What flashes through the night sky? Why, a Meteor, of course!

By: shortfinals

Jan 15 2011

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Category: animals, Aviation, British Isles, England, Great Britain, military, Museums, RAF, Royal Air Force, Second World War, warbird

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Focal Length:18mm
Shutter:1/0 sec
Camera:NIKON D40

The incredibly talented engineer, Group Captain Frank Whittle, (who eventually became Air Commodore Sir Frank Whittle, OM, KBE, CB, FRS, FRAeS) was responsible for the earliest jet engines produced in the UK through his company, Power Jets Ltd. It was a Whittle W.1 (rated for only 10 hours use) which propelled the Gloster-Whittle E.28/39 experimental aircraft to its first flight on 15th May, 1941, at RAF Cranwell, the home of the Royal Air Force College. It had been beaten into the air by a German experimental aircraft, the Heinkel He 178 on 27th August, 1939, just before the outbreak of World War Two.

The E.28/39, although designed to carry 4 x .303 Browning machineguns was never armed, and it was decided that Glosters would build the first British operational jet fighter. By this time (mid-1943) Whittle had become increasingly distressed at the snail’s pace of Power Jets industrial partner, the Rover Company, in bringing his designs to production status and ‘divorced’ Rover to join with the aero-engine giant, Rolls-Royce Ltd. The company’s superb compressor/supercharger specialist Stanley Hooker, (later Sir Stanley) soon became involved, and the result was the first jet engine built by Rolls-Royce , the RB.23 Welland (1700 lbs st), which became the initial engine type fitted to the new fighter from Gloster, the F.9/40.

It was obvious that a viable fighter would need the thrust of more than one of these first generation engines, and Gloster’s produced a handsome machine with a broad-chord, low wing of relatively short span and engine nacelles faired into the wing at roughly the mid-point. This allowed for a short, sturdy, levered tricycle undercarriage arrangement. Armament was to be the standard for British late-War fighters – 4 x 20mm Hispano cannon.

The aircraft was going to be called the Thunderbolt, but the Republic P-47 had already laid claim to that name, so a change was made to Meteor! The first Mk. 1 aircraft went to No. 616 (County of South Yorkshire) Squadron, Royal Auxiliary Air Force,  – motto ‘Nulla Rosa Sina Spina’ ‘No Rose Without A Thorn’ – which had been flying Spitfire Mk. VII aircraft. Within a few weeks they had achieved their first victories (after a move to RAF Manston) against fast-moving V-1 flying bombs. The first Meteor ‘kill’ (on 4 August 1944) was credited to Flying Officer ‘Dixie’ Dean, who used his wingtip to cause a V-1 to crash after his guns had failed.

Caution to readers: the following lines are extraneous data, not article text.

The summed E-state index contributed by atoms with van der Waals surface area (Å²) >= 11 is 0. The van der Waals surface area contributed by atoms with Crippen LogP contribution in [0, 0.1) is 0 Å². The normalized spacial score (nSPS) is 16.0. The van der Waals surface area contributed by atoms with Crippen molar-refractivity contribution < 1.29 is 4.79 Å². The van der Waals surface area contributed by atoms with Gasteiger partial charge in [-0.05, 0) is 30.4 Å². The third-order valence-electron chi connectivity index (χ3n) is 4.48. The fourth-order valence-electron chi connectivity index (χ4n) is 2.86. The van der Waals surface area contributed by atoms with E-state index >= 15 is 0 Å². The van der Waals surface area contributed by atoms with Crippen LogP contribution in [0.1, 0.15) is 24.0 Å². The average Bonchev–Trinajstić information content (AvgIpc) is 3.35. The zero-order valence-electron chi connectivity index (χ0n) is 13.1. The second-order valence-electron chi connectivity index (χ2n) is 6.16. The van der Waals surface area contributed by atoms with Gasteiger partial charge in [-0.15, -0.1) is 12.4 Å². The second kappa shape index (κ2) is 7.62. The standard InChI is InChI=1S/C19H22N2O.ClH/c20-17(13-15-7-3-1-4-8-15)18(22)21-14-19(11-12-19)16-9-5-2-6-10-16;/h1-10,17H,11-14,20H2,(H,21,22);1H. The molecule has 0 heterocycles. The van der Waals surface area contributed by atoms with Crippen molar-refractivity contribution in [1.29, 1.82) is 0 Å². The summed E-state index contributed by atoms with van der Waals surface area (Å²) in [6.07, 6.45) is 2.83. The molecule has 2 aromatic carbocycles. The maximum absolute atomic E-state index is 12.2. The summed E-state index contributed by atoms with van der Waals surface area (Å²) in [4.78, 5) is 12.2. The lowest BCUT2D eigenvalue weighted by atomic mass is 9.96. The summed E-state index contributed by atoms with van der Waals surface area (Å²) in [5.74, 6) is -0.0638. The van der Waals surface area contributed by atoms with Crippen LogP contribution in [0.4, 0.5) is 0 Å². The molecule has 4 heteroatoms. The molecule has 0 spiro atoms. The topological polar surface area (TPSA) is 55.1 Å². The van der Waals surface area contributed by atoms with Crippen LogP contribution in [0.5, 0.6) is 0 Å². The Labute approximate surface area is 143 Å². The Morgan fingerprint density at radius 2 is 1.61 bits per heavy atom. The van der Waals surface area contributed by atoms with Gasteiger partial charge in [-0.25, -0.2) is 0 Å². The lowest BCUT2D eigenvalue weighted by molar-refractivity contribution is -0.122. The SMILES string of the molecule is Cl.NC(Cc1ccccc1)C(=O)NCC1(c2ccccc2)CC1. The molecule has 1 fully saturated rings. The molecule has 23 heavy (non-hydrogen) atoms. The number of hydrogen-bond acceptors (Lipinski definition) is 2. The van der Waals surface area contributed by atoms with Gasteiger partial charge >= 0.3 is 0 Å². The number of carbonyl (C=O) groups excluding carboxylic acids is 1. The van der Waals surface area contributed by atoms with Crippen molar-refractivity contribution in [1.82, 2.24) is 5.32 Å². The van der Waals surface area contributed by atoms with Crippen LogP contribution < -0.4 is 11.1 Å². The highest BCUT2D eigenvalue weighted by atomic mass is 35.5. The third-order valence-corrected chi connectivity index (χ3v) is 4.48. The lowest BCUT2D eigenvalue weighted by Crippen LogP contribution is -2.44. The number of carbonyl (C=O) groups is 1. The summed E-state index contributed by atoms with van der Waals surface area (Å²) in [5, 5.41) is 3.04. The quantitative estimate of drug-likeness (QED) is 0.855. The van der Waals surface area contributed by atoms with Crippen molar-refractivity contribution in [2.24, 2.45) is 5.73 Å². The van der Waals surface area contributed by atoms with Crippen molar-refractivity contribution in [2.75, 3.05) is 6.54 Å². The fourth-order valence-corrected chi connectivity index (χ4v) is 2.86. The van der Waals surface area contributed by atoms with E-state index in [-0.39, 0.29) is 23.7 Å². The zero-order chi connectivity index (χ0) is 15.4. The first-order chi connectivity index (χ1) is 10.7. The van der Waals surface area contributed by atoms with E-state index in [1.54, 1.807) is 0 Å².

Post-war, the RAF was rapidly reduced in size, with the disbanding of many squadrons. However, the Meteor (in its F.4 form), along with the DH Vampire, became one of the types used to usher in the ‘Jet Age’ to Fighter Command. The definative ‘day fighter’ version of the Meteor, and one that had great export success, (Denmark, Ecuador, Netherlands, Israel, Australia, Brazil, Syria, and Belgium) was the F.8, which was used with some success in the Korean War by the Royal Australian Air Force.

It seemed natural that a Meteor nightfighter would be built to replace the aging DH Mosquito, and the first version was the NF.11, which used parts of the twin-seat trainer, the T.7, and the larger tail and fuselage of the F.8, as well as the longer-span wings of the F.3. Above you can see an NF.12, which was powered by two Rolls-Royce Derwent Mk.9 engines of 3500 lbs st; it was longer than the F.11 and equipped with American-built APS-21 radar in a bulbous nose fairing. The development and production of all nightfighter versions was handed over to the Armstrong-Whitworth Company of Coventry, and they made many modifications including moving the 20mm cannon from the nose to the wings (which made for a poorer gun-platform, incidentally). The preserved aircraft shown above, WS692, is painted as ‘C’ of No. 72 Squadron, RAF, and is in superb condition, thanks to the Newark Air Museum, Nottinghamshire, U.K.

By the way, I would heartily recommend Sir Stanley Hooker’s autobiography, ‘Not Much Of An Engineer’, published by Airlife Ltd., (ISBN-10: 1853102857) a fascinating look at the life and work of one of the giants of British engineering.


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